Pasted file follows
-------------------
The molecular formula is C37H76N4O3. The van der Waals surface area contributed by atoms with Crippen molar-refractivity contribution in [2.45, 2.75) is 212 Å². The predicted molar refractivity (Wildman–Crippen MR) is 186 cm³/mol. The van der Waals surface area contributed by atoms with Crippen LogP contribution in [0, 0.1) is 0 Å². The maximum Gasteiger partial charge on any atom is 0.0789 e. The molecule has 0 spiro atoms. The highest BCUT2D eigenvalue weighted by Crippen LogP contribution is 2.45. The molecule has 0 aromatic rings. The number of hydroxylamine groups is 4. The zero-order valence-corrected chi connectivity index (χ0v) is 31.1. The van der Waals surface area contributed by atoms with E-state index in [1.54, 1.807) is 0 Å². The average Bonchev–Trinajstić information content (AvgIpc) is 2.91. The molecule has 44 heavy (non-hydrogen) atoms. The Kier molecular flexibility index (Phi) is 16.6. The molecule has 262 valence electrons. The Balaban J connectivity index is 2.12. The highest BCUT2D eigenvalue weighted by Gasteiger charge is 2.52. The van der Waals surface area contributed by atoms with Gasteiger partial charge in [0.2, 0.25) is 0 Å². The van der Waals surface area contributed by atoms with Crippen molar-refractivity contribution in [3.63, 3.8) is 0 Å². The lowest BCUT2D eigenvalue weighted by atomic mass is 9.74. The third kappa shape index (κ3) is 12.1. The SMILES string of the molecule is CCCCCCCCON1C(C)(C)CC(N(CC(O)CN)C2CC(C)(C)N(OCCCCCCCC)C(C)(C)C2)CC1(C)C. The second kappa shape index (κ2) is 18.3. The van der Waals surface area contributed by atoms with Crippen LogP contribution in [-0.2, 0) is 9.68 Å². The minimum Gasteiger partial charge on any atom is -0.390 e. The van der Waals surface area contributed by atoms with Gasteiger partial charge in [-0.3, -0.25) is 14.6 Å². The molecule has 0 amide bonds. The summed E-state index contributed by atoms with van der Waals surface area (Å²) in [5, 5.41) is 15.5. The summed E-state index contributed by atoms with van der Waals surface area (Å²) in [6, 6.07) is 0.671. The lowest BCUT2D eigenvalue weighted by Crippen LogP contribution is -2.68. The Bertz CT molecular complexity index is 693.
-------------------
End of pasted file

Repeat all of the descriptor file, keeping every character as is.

The molecular formula is C37H76N4O3. The van der Waals surface area contributed by atoms with Crippen molar-refractivity contribution in [2.45, 2.75) is 212 Å². The predicted molar refractivity (Wildman–Crippen MR) is 186 cm³/mol. The van der Waals surface area contributed by atoms with Crippen LogP contribution in [0, 0.1) is 0 Å². The maximum Gasteiger partial charge on any atom is 0.0789 e. The molecule has 0 spiro atoms. The highest BCUT2D eigenvalue weighted by Crippen LogP contribution is 2.45. The molecule has 0 aromatic rings. The number of hydroxylamine groups is 4. The zero-order valence-corrected chi connectivity index (χ0v) is 31.1. The van der Waals surface area contributed by atoms with E-state index in [1.54, 1.807) is 0 Å². The average Bonchev–Trinajstić information content (AvgIpc) is 2.91. The molecule has 44 heavy (non-hydrogen) atoms. The Kier molecular flexibility index (Phi) is 16.6. The molecule has 262 valence electrons. The Balaban J connectivity index is 2.12. The highest BCUT2D eigenvalue weighted by Gasteiger charge is 2.52. The van der Waals surface area contributed by atoms with Gasteiger partial charge in [0.2, 0.25) is 0 Å². The van der Waals surface area contributed by atoms with Crippen molar-refractivity contribution in [3.63, 3.8) is 0 Å². The lowest BCUT2D eigenvalue weighted by atomic mass is 9.74. The third kappa shape index (κ3) is 12.1. The SMILES string of the molecule is CCCCCCCCON1C(C)(C)CC(N(CC(O)CN)C2CC(C)(C)N(OCCCCCCCC)C(C)(C)C2)CC1(C)C. The second kappa shape index (κ2) is 18.3. The van der Waals surface area contributed by atoms with Crippen LogP contribution in [-0.2, 0) is 9.68 Å². The minimum Gasteiger partial charge on any atom is -0.390 e. The van der Waals surface area contributed by atoms with Gasteiger partial charge in [-0.3, -0.25) is 14.6 Å². The molecule has 0 amide bonds. The summed E-state index contributed by atoms with van der Waals surface area (Å²) in [5, 5.41) is 15.5. The summed E-state index contributed by atoms with van der Waals surface area (Å²) in [6, 6.07) is 0.671. The lowest BCUT2D eigenvalue weighted by Crippen LogP contribution is -2.68. The Bertz CT molecular complexity index is 693.